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This article was published on March 27, 2014

5 content distribution channels you might be overlooking

5 content distribution channels you might be overlooking

Marketers are making significant investments in content marketing, and rightfully so. According to Rishi Dave, chief marketing officer at Dun & Bradstreet, today’s consumers are entirely self-directed in their buying journeys. Content helps empower these audiences to make educated and informed decisions.

The challenge with content marketing, however, is exactly what makes it awesome. The competition for eyeballs is fierce. Not to mention, human attention spans are getting shorter.

According to one Web use study, the average attention span in 2012 was eight seconds. Even goldfish are easier to engage. Their attention spans? Nine seconds.

Content marketing programs need more than blog posts, infographics, and videos to take off. Your team needs a carefully defined distribution strategy — which is, in many ways, more like business development and less like marketing.

Build your strategy by following the road less traveled. Focus on these five distribution channels that frequently go ignored:

1. Sales and account management teams

Client managers and deal-closers are the crucial link between your company and the outside world. These team members are constantly in the field, solving your customers’ most crucial problems.

Sales reps and account managers spend the bulk of their days building relationships and fielding inbound questions. Content can help by providing the ultimate conversation starter.

Marketers can work with their companies’ sales masterminds to 1) pinpoint content ideas from incoming questions and 2) distribute material.

Build content into ongoing conversations — this process facilitates relationship-building at scale.

2. Email

Company blogs are everywhere. It’s unlikely that your audience will be checking your blog each day for updates — as much as they might love your content, they don’t have the time.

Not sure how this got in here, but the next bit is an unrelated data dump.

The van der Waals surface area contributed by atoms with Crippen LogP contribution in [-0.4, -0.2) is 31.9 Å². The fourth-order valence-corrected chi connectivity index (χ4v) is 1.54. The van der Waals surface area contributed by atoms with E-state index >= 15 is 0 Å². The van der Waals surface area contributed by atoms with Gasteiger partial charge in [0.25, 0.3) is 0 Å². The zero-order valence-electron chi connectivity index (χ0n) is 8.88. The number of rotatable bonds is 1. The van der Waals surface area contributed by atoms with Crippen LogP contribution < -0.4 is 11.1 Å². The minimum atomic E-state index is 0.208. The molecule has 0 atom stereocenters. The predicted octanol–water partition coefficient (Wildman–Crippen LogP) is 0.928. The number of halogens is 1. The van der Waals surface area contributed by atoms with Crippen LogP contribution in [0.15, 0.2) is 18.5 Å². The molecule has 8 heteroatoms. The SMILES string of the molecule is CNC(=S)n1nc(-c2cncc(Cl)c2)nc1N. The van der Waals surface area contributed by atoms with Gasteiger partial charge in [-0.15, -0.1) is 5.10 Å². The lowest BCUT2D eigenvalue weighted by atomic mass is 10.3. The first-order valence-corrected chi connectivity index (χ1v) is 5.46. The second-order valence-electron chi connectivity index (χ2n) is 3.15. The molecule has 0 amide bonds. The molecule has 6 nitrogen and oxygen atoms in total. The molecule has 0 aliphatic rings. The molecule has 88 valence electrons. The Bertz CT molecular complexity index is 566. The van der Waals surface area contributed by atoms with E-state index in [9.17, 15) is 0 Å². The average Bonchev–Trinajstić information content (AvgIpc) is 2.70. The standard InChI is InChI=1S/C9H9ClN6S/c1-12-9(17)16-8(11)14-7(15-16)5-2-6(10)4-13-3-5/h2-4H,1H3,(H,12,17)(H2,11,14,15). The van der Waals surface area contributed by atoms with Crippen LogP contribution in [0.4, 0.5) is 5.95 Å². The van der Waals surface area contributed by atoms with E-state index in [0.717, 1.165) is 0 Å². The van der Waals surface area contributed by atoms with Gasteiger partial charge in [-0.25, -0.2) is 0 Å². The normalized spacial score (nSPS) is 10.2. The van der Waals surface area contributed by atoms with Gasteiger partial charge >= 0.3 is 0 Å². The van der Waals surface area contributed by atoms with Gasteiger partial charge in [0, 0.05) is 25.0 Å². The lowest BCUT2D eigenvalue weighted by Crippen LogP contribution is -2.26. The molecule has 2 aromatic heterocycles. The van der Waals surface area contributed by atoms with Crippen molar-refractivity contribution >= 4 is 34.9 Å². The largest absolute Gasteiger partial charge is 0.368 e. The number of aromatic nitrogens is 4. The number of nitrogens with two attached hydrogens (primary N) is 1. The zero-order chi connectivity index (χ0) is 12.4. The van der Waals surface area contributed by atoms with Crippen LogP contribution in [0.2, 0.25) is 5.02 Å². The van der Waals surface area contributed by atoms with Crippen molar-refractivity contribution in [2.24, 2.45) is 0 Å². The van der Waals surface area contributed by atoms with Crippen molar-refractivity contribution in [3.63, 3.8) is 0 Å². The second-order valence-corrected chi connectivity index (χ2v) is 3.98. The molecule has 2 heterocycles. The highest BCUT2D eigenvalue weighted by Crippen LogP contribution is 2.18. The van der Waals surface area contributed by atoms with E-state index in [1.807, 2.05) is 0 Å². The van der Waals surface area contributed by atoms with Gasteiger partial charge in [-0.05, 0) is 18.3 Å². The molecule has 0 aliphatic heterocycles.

Email is an invaluable channel for reaching — and engaging these audiences 1:1. When you publish a blog post, send your audience a short and sweet notification. You can monitor peaks in unsubscribe rates to avoid spamming people.

There is no need to worry about visuals or an over-the-top newsletter. Just prioritize the basics in the form of 1) your great content and 2) a link back to the entire article on your block. Here are some examples to inspire you:

Neil Patel deploys a short and sweet teaser of his blog content to send traffic to his marketing blog, Quick Sprout:


Coworks, a marketplace for curated creative talent, sends a short email when blog posts are published:


Shopify, a platform that powers e-commerce stores, adds images to its email marketing for additional visual appeal:


3. Content syndication

Is your blog audience relatively small? As a new content marketer, you may feel overwhelmed by the challenge of building a reader-base from the ground up.

One solution is to amplify the reach of your content by syndicating it with other blogs or media channels. Here are the steps that you need to take:

Step 1: Build relationships with relevant blogs, brands, or publishers

Step 2: Pitch content regularly

Step 3: Return the favor – exchange value for value

It’s important not to syndicate just for the sake of getting your post out there, but target it to the audience that will benefit most from your content.

4. Good old fashioned networks

Don’t have a social media following? Don’t worry about it. It’s likely that you’re involved with organizations — alumni groups, business associations, or networking events — that are distribution hubs.

Reach out to these connections and ask them to support your content via social media. Make sure to emphasize why this content would be valuable or inspirational to the group’s audience.

As an example, check out this blog post about Jess Pelaez, a volcanologist who is launching a nonprofit called Blueprint Earth. To promote this blog post — and generate hundreds of shares — she asked her organization’s sponsors, board members, and stakeholders to promote the story.


5. LinkedIn influencers

LinkedIn recently released its influencer program to the public, with access rolling out to users in private beta. Soon enough, it will be possible for any LinkedIn member to self-publish, syndicate, and distribute content on the platform.

Here is an example from Sunny Bonnell, co-founder and creative director at design and branding firm Motto:


What’s important to keep in mind about LinkedIn is that the platform is people-centric. This is one channel in which it’s important to post as an individual, rather than a representative of a brand. The key to succeeding on LinkedIn is to add value — write from the heart.

Final thoughts: Focus on the ecosystem

Content can help you forge bonds, inspire engagement, and amplify relationships to new levels of scale. Look for natural touchpoints to include your content and join the conversation and always strive to test new ideas and techniques for driving distribution. There is no reason to stick to best practices or an established standard (because there are none).

Content marketing is fluid and organic. Growth arises where structure meets spontaneity.